The British sold Irish people into slavery in Virginia America and in Barbados many years before black Africans ever were used in those places. The Irish population of about 1.5 million was reduced to 600,000. The British also sold convicted felons who were rarely given a term of less than 20 years, sold them as term slaves. Which meant they shipped the prisoner and they were sold into slavery for the same term as their sentence, they rarely lived to see freedom.

The Africans have always owned and used slaves. Some Africans were born into slavery as all their ancestors were, they knew no different. Some were spoils of war, captured and often killed if men; and the women used as house slaves and concubines in the African household or fields. They had sold men as slaves to the Arab traders for more centuries than can be accounted for.

Then for Gonsalves to pop up and say “They stole us. They sold us. They owe us!” What in hells name is that all about?

We all deep down know that we cannot hold people responsible for what their ancestors did so far back as when slavery was approved of by the Catholic Church and the Church of England, it was legal everywhere until such time as the British made it illegal. If we can, then we should hold the Gonsalves and the Portuguese, and the African Kings and the African Tribal Chiefs, and those black people in the Americas and the Caribbean who bought and sold and gifted slaves like Saint Vincents ‘Nanny Straker’ in 1809. All those people should be the first to pay reparations for their ancestor’s actions. Then if they pay up we should ask the others to also pay, but only then and not before.

At that time we should also demand reparations from the British for all the Irish, Scots and English term slaves who were worked to death, often in a tropical country of which they were not acclimatized to. Their ancestors can still be recognized in Barbados as ‘red legs’ and those living at Dorsetshire Hill in Saint Vincent, where some still claim to be Irish.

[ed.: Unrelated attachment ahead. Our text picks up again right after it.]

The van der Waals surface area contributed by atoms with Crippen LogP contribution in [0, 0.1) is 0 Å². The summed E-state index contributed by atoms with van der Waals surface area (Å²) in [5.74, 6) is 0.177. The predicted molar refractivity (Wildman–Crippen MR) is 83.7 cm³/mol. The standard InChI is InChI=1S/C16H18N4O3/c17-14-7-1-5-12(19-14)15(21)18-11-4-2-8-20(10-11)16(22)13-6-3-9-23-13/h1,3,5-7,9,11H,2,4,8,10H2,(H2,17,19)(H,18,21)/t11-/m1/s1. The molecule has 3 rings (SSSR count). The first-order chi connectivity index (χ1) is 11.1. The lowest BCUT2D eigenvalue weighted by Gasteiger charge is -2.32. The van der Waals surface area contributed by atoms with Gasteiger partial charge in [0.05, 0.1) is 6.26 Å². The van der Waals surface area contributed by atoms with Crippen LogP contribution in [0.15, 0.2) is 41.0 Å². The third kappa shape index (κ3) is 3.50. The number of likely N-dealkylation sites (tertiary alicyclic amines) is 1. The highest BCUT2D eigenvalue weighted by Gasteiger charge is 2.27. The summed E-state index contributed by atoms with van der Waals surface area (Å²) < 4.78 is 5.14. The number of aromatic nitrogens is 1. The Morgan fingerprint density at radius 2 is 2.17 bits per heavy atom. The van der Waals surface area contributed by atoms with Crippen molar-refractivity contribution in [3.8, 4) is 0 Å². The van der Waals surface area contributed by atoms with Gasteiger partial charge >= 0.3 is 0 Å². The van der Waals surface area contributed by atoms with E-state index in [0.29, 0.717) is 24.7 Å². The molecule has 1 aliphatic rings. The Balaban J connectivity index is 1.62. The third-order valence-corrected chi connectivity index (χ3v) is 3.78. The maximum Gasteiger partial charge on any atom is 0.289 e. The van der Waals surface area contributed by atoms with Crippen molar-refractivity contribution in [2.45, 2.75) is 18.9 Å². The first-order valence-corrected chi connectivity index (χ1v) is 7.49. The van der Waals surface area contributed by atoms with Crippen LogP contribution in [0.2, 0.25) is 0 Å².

This is a message to Ralph E. Gonsalves;
All this reparations nonsense looks good on your CV when trying to get re-elected. But you as a white man from the Gonsalves family and the ancestral home of Portuguese Madeira are making a mockery of the black man with your pushing this reparation nonsense which is unwinnable in any court of law anywhere in the world.
As for “They stole us. They sold us. They owe us! ” Who is the ‘us’ that you refer to? Have you included yourself in the ‘us’? You may be one of us as a citizen of Saint Vincent and the Grenadines. But you most certainly are not one of us in any other shape, form or way. Your family came to Saint Vincent as indentured servants, for those of you who do not understand what that means I will tell you.

During the mid 1800’s Madeira was hit by a famine that lasted for several years, people were starving. An offer was made by the British to find employment and living accommodation under an indentured labour contract. That meant the British paid the shipping and found them paid work on plantations in the Caribbean where they had to stay for a minimum of three years, they were then free to go home or stay in Saint Vincent or wherever they had gone. Gonsalves has tried on a number of occasions to equate indentureship with slavery. It is nothing like that at all, that is why I object so strongly to the ‘us’.

The Gonsalves family came in a steam ship with sleeping cabins and doctors and nurses on board with good food and personal attention. The slaves came in a sailing ship, nude and in chains and shackles sometimes bound so close together they spewed crapped and peed all over themselves and the person next to them. Then to lay in that until a crew member threw a bucket of water over them, can you imagine the stench the disgusting treatment. Then when they fell ill, they were thrown overboard, sometimes still alive. Is that the same as being an indentured servant? Is that the ‘us’ in this whole story of events? Well is it?

I will not ask him to apologize because I doubt he has ever apologized in his life to anyone about anything.

Comrade if you find this a little disturbing, may I apologize, I doubt you will lose any sleep over it.

Well its goodnight from me and its goodnight from ‘us’.

Peter Binose, Manchester.

DISCLAIMER: The opinion, belief and viewpoint expressed by the author do not necessarily reflect the opinion, belief and viewpoint of iNews Cayman/ or official policies of iNews Cayman/